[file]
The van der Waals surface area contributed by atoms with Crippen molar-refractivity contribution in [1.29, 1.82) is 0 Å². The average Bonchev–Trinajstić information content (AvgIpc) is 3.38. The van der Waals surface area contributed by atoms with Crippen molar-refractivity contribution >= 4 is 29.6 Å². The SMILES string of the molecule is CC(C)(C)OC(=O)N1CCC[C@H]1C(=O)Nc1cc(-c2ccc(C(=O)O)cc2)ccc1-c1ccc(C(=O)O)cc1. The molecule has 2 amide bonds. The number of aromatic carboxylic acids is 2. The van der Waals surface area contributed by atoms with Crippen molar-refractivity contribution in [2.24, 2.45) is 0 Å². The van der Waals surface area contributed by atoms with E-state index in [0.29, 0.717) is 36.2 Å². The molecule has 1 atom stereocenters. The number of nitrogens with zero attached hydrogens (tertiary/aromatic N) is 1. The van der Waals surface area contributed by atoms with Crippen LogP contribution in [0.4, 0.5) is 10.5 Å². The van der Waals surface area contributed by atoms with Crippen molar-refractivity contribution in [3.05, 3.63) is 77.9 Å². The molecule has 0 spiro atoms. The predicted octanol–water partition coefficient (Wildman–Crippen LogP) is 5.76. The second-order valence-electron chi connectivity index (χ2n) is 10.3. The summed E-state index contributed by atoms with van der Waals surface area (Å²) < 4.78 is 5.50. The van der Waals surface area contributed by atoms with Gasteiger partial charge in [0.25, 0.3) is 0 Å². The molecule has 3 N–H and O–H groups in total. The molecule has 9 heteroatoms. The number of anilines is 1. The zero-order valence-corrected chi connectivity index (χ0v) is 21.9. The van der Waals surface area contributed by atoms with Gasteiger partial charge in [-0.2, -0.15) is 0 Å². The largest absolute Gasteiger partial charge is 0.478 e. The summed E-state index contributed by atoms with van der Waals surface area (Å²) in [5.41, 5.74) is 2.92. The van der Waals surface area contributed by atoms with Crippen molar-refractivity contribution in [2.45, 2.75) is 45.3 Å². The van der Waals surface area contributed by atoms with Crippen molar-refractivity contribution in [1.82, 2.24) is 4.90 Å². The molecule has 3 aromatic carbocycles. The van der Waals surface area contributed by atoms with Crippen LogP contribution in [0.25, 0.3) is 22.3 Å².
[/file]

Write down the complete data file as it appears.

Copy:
The van der Waals surface area contributed by atoms with Crippen molar-refractivity contribution in [1.29, 1.82) is 0 Å². The average Bonchev–Trinajstić information content (AvgIpc) is 3.38. The van der Waals surface area contributed by atoms with Crippen molar-refractivity contribution >= 4 is 29.6 Å². The SMILES string of the molecule is CC(C)(C)OC(=O)N1CCC[C@H]1C(=O)Nc1cc(-c2ccc(C(=O)O)cc2)ccc1-c1ccc(C(=O)O)cc1. The molecule has 2 amide bonds. The number of aromatic carboxylic acids is 2. The van der Waals surface area contributed by atoms with Crippen molar-refractivity contribution in [2.24, 2.45) is 0 Å². The van der Waals surface area contributed by atoms with E-state index in [0.29, 0.717) is 36.2 Å². The molecule has 1 atom stereocenters. The number of nitrogens with zero attached hydrogens (tertiary/aromatic N) is 1. The van der Waals surface area contributed by atoms with Crippen LogP contribution in [0.4, 0.5) is 10.5 Å². The van der Waals surface area contributed by atoms with Crippen molar-refractivity contribution in [3.05, 3.63) is 77.9 Å². The molecule has 0 spiro atoms. The predicted octanol–water partition coefficient (Wildman–Crippen LogP) is 5.76. The second-order valence-electron chi connectivity index (χ2n) is 10.3. The summed E-state index contributed by atoms with van der Waals surface area (Å²) < 4.78 is 5.50. The van der Waals surface area contributed by atoms with Gasteiger partial charge in [0.25, 0.3) is 0 Å². The molecule has 3 N–H and O–H groups in total. The molecule has 9 heteroatoms. The number of anilines is 1. The zero-order valence-corrected chi connectivity index (χ0v) is 21.9. The van der Waals surface area contributed by atoms with Gasteiger partial charge in [-0.2, -0.15) is 0 Å². The largest absolute Gasteiger partial charge is 0.478 e. The summed E-state index contributed by atoms with van der Waals surface area (Å²) in [5.41, 5.74) is 2.92. The van der Waals surface area contributed by atoms with Crippen molar-refractivity contribution in [2.45, 2.75) is 45.3 Å². The van der Waals surface area contributed by atoms with Crippen molar-refractivity contribution in [1.82, 2.24) is 4.90 Å². The molecule has 3 aromatic carbocycles. The van der Waals surface area contributed by atoms with Crippen LogP contribution in [0.25, 0.3) is 22.3 Å².